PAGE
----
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This program was recorded on August 29, 2018
With nationwide foreclosure rates beginning to slip from historic highs, the foreclosure industry is undergoing a shift in focus from lender-based litigation to borrower-based litigation. Using the federally mandated monthly mortgage statement as a jumping off point, this course will explore the rise of borrower-based litigation under two federal statutes, the Real Estate Settlement Procedures Act and the Fair Debt Collection Practices Act. Specifically, we will examine possible causes of action and defenses under 12 CFR 1024.35 and 1024.36 as well as common areas of dispute with respect to the debt/loan information contained within monthly mortgage statements. This course will not focus on general debt collection matters nor will it examine issues related to new disclosure requirements under the TILA-RESPA Integrated Disclosures or loss mitigation disputes under 12 CFR 1024.41.
Glen’s practice concentrates primarily on business litigation, deceptive trade practices, real estate litigation and consumer law with a focus on regulatory compliance under the Dodd-Frank Act and the Real Estate Settlement Procedures Act. Prior to joining Saavedra Goodwin in 2016, Glen was an attorney with two NLJ 350 law firms where he represented numerous Fortune 500 companies focusing primarily on consumer finance and federal regulatory compliance matters.
2 General Credits
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- Section I: Introduction – A Changing Landscape
- Recap of the foreclosure crisis
- Side Effect of the foreclosure crisis has been the growth of the foreclosure industry in the legal world
- The decrease in foreclosure filings by banks/lenders has lead to the growth of “foreclosure offense” practices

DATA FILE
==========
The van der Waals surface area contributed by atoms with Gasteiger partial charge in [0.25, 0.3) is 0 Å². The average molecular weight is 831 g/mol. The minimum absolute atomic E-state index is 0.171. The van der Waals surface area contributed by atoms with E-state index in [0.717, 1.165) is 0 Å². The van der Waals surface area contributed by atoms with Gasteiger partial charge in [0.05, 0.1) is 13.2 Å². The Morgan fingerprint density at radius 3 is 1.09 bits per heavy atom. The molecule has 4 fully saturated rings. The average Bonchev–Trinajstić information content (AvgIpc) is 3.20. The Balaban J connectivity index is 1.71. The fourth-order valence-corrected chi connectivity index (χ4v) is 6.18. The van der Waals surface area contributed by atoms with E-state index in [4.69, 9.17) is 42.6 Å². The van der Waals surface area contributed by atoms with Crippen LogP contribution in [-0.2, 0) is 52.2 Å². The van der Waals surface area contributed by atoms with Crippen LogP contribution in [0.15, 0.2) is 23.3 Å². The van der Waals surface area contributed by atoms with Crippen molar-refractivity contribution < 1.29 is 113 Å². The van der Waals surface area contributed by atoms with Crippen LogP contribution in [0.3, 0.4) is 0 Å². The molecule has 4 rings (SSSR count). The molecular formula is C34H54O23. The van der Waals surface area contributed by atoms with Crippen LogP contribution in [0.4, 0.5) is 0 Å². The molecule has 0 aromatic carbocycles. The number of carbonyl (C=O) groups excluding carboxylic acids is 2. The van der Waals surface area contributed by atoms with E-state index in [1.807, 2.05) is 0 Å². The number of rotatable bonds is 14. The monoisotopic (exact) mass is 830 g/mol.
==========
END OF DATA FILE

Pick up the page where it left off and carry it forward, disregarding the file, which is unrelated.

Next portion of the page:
- A large part of this foreclosure offense stems from issues contained in “monthly mortgage statements”
- Brief explanation of the Real Estate Settlement Procedures Act (“RESPA”)
- Brief explanation of the Fair Debt Collection Practices Act (“FDCPA”)
- Section II: RESPA
- History of RESPA
- Introduction of RESPA in the 1970s
- Recession of 2007-2008 leads to revisions to RESPA
- Brief analysis of pertinent revisions
- Obtaining information from a loan servicer
- Definitions (“qualified written request”, “notice of error”, “request for information”, “loan servicer”, etc.)
- QWR/RFI process (12 CFR 1024.36)
- NOE process (12 CFR 1024.35)
- Failure to comply with RESPA requirements
- NOE following RFI
- Assessment of damages based on nature of error
- Filing suit
- Disputed Issues
- What constitutes actual damages
- What constitutes a “pattern and practice of noncompliance” for statutory damages
- 3rd party authorization issues
- What constitutes an “acknowledgement” of a QWR/RFI/NOE
- To whom must the servicer respond
- History of RESPA
- Section III: FDCPA
- History of FDCPA
- Prohibited practices generally
- What constitutes an “attempt to collect a debt”
- Substantiating damages
- Actual damages
- Statutory damages